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Transferring a Pioneer Spirit


Transferring a Pioneer Spirit

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When Bill and Connie McDonald launched a church in Cuenca, Ecuador, as Assemblies of God world missionaries from the U.S., they had no illusions it would be easy. Only 800 evangelical Christians lived in the city, then home to 250,000 residents.

Still, the amiable and joyful Bill didn’t foresee it as a lifetime position. He believed in the vision God gave him to plant a congregation and start multiple other churches. His goal — a healthy one for any missionary or pastor — was to work himself out of a job and hand the ministry over to locals who had been discipled.

And that’s what happened. The McDonalds, married for 48 years, have experienced a series of tragedies and subsequent tremendous victories. Along the way, McDonald responded to an unexpected call of God to start a television network.

Once he had accomplished the task, McDonald again envisioned a time of leaving the enterprise in the hands of others trained to operate it. A medical crisis involving Connie hastened the plans.

But as he approached traditional retirement age, McDonald felt he still wanted to serve in ministry. So he accepted an assignment as interim pastor in Alabama.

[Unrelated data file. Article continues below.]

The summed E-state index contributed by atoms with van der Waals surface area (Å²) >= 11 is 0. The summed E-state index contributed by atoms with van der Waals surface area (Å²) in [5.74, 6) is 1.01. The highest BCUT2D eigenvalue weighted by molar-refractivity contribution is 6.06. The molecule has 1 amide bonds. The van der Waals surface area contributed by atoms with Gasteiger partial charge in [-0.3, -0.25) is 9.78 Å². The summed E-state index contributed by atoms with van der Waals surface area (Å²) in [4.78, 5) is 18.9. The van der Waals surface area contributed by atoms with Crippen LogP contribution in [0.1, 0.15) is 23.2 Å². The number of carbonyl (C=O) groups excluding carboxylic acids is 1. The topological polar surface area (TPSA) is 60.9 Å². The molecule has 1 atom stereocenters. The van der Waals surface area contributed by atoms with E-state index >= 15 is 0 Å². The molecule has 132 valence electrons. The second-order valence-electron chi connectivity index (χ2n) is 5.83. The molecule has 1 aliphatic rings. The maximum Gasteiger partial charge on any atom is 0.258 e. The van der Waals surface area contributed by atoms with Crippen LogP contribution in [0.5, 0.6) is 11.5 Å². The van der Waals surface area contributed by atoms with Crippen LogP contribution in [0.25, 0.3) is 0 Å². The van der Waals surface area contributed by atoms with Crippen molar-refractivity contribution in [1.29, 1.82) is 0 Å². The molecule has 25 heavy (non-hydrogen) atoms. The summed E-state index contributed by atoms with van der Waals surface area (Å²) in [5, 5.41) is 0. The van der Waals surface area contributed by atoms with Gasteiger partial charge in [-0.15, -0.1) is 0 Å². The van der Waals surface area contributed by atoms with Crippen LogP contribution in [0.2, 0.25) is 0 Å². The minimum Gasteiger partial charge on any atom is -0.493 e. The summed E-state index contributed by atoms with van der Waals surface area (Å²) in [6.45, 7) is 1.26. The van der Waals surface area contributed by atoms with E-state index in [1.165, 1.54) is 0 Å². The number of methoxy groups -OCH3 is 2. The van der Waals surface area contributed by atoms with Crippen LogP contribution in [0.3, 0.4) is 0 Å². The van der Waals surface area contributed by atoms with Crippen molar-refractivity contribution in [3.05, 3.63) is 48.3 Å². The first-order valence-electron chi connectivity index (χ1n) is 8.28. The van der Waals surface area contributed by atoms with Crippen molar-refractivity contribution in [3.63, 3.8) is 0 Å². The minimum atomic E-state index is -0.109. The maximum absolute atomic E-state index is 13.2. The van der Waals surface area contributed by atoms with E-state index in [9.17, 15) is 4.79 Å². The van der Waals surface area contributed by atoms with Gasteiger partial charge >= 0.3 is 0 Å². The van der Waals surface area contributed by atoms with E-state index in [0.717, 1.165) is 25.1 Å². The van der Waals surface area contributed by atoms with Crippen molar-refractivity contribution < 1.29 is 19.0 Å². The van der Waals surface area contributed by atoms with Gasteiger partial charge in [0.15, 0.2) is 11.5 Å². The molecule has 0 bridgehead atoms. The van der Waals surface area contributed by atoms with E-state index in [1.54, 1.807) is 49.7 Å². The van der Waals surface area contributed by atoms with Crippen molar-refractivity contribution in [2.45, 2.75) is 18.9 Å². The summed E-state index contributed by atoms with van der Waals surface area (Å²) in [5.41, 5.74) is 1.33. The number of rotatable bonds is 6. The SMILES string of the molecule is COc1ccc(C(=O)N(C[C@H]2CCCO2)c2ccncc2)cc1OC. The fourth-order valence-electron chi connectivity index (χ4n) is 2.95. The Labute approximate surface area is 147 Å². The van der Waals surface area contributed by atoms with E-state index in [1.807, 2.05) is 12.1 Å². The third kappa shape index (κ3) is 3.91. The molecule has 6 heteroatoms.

The McDonalds may never have become missionaries if not for Connie as a young teenager accepting a job as a paid nursery worker at Evangel World Prayer Center in Louisville, Kentucky. Bill and Connie subsequently attended a worship service and both accepted the Lord. Bill, then 16, sensed an immediate call to preach.

In 1974, the couple — 20-year-old Bill and 17-year-old Connie — wed. They enrolled in Southeastern University in Lakeland, Florida, then transferred to Evangel University in Springfield, Missouri, for their final year.

While serving as associate pastor at the Louisville megachurch, McDonald felt God’s call to be a missionary to Ecuador. But before they left, the couple dealt with a pair of tragedies.

Their second and third children, William Evan and Katherine Lee, both died of microcephaly, a birth defect in which the baby is born with too small a brain. Billy died at 4 months old in 1982; Katherine at 2½ months in 1984.

“The death of our children shook us at our roots,” McDonald says. “We had many questions, but we consciously decided to worship God in the midst of the storm. We had peace that passes all understanding in getting over the losses.”

Before heading for Ecuador, the McDonalds didn’t know any Spanish, but they learned it well enough after studying at the AG’s language school in Costa Rica. In 1990, McDonald planted Cuenca Christian Center with 11 people. It develop into the largest evangelical church in the city.